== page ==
On Exhibit at MOCA – Axis Mundo: Queer Networks in Chicano L.A.

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Photos and text by Paulo Murillo

The Museum of Contemporary Art (MOCA) located in West Hollywood, is currently showcasing “Axis Mundo: Queer Networks in Chicano L.A.,” with over 50 artworks from Mexican-American artists in East L.A. and beyond, dating back from the 1960s to the early 90s. The majority of these works are from LGBT artists.

USC’s National Gay & Lesbian Archives combines art and activism with this collection of works from lesser-known artists. Artists include Faith Wilding and members of the 1970s artist collective ASCO like celebrated figures Patssi Valdez and Gronk. Muralist and community arts organizer Judith F. Baca, is also featured in this collection. She helped lead a wave of outspoken L.A.-based women who railed against traditional family structures, macho violence, and homophobia, expanding perceptions of queerness to include women of color.

On display are vintage t-shirts that Chicano civil rights activists took to the streets in the late 1960s with words like “maricón” (Spanish for faggot) and “malfroa” (meaning dyke) scrawled across the chest. The museum also showcases 70s fashion, punk records, gay Spanish comic books, paintings, photographs, and video works. Subject matters include protests against the Vietnam war as well as the impact of the AIDS pandemic. Many of these works touch against subject matters that effect us today like police brutality.

The exhibit covers queer and Chicano visual culture in East L.A. and beyond, featuring artists from Guadalajara to Oakland and Houston, as well as our very own West Hollywood. Artist Mundo Meza’s documentation of window displays at Maxfield Bleu in WeHo, from the early 1980s, are worth a look.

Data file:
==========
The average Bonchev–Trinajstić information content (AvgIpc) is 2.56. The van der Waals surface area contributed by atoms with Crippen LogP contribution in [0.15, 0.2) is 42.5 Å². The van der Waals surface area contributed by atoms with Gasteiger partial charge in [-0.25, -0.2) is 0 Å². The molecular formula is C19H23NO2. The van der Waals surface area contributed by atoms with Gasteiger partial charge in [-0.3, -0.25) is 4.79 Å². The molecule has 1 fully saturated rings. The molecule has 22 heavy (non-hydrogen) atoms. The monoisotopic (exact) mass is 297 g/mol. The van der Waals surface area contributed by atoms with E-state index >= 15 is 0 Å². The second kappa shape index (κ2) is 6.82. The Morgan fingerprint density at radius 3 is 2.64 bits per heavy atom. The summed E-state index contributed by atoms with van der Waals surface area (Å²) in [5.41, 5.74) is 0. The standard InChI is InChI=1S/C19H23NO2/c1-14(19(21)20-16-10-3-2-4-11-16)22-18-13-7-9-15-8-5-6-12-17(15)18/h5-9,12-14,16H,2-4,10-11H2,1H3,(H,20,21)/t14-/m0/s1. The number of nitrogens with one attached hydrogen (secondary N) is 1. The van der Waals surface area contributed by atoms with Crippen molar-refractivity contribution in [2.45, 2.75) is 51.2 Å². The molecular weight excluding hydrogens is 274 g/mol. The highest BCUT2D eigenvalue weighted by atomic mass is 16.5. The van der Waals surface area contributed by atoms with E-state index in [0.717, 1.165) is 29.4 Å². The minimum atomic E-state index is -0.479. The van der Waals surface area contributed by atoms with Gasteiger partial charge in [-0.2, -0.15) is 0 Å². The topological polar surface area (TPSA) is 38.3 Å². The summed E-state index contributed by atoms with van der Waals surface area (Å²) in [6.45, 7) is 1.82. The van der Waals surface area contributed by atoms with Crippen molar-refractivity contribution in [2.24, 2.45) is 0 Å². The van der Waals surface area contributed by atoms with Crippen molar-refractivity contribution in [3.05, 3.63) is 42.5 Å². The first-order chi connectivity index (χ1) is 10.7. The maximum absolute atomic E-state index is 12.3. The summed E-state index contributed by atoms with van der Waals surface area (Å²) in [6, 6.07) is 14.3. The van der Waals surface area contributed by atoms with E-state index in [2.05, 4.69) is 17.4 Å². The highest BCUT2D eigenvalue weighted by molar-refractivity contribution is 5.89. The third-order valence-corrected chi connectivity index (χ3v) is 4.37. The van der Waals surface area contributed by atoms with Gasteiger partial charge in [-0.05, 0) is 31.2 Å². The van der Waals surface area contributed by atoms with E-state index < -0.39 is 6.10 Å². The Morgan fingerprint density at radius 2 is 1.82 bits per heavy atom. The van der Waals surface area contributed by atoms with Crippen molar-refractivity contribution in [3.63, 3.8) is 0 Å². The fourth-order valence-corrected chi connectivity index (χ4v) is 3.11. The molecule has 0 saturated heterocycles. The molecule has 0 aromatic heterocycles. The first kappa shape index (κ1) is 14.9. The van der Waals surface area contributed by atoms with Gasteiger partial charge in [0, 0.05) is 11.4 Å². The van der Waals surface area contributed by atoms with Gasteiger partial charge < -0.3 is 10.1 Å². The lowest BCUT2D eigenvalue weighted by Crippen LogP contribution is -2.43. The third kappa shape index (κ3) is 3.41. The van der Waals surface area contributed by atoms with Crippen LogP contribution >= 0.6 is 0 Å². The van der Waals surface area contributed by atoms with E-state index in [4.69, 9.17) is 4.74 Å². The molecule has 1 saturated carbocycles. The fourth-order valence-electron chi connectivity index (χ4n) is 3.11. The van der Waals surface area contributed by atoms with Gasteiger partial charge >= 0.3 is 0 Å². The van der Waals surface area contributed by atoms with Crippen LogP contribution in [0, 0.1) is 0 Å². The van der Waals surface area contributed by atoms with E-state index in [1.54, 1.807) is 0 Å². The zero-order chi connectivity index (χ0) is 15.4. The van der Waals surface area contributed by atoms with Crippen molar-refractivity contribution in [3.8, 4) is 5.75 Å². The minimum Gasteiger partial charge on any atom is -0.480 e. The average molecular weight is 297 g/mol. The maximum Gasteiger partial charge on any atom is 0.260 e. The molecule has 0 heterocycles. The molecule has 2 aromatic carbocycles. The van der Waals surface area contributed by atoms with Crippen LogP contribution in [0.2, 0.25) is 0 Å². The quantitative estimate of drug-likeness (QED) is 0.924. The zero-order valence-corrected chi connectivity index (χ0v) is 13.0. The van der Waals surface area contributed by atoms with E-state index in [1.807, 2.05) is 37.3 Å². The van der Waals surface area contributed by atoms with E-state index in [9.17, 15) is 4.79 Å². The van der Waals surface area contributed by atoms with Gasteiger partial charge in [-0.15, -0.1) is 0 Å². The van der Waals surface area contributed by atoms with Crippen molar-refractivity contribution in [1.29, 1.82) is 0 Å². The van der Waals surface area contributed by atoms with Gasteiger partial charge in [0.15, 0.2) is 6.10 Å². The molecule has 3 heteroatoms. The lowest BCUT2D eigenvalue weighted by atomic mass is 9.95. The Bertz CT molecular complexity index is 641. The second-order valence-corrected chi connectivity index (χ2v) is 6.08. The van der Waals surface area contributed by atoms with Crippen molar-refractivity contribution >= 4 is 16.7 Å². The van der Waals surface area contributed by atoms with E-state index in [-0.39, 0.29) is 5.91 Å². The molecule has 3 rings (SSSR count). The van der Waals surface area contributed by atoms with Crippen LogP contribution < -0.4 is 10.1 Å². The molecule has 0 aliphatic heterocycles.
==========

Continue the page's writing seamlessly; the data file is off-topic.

Axis Mundo: Queer Networks in Chicano L.A. exhibit will run from September 9 to December 31. The display of more than two decades of artwork encompassing painting, performance ephemera, print material, video, fashion, and photography will be presented at two locations: MOCA Pacific Design Center, located at 8687 Melrose Avenue, and ONE Gallery West Hollywood, located at 9007 Melrose Avenue. Admission is free.

This project is organized by ONE Archives at the USC Libraries as part of The Getty’s Pacific Standard Time: LA/LA Initiative (PST: LA/LA).

For more information, please visit www.weho.org/wehoartes, or contact Rebecca Ehemann, Public Art Coordinator, (323) 848-6846, or rehemann@weho.org.

For additional information, please contact ONE Gallery West Hollywood at (213) 821-2771.

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Paulo Murillo
Paulo Murillo is Editor in Chief and Publisher of WEHO TIMES. He brings close to 20 years of experience in LGBT media and more than two decades as a West Hollywood resident. Murillo began his professional writing career as the author of “Love Ya, Mean It,” an irreverent and sometimes controversial West Hollywood lifestyle column for FAB! newspaper. Murillo’s work has appeared in numerous print and online publications. He was a contributor to LGBT magazine IN Los Angeles. He is known for the “Hot Topic” column in Frontiers magazine, in which he covered breaking news and local events in the City of West Hollywood. His recent work has been published in the Los Angeles Blade and his articles, essays and photographs can also be seen on the pages of THE FIGHT Magazine. He started “The Share” feature for THE FIGHT, which spotlights members of the Los Angeles recovery community who share about their sober journey. He can be reached at editor@wehotimes.com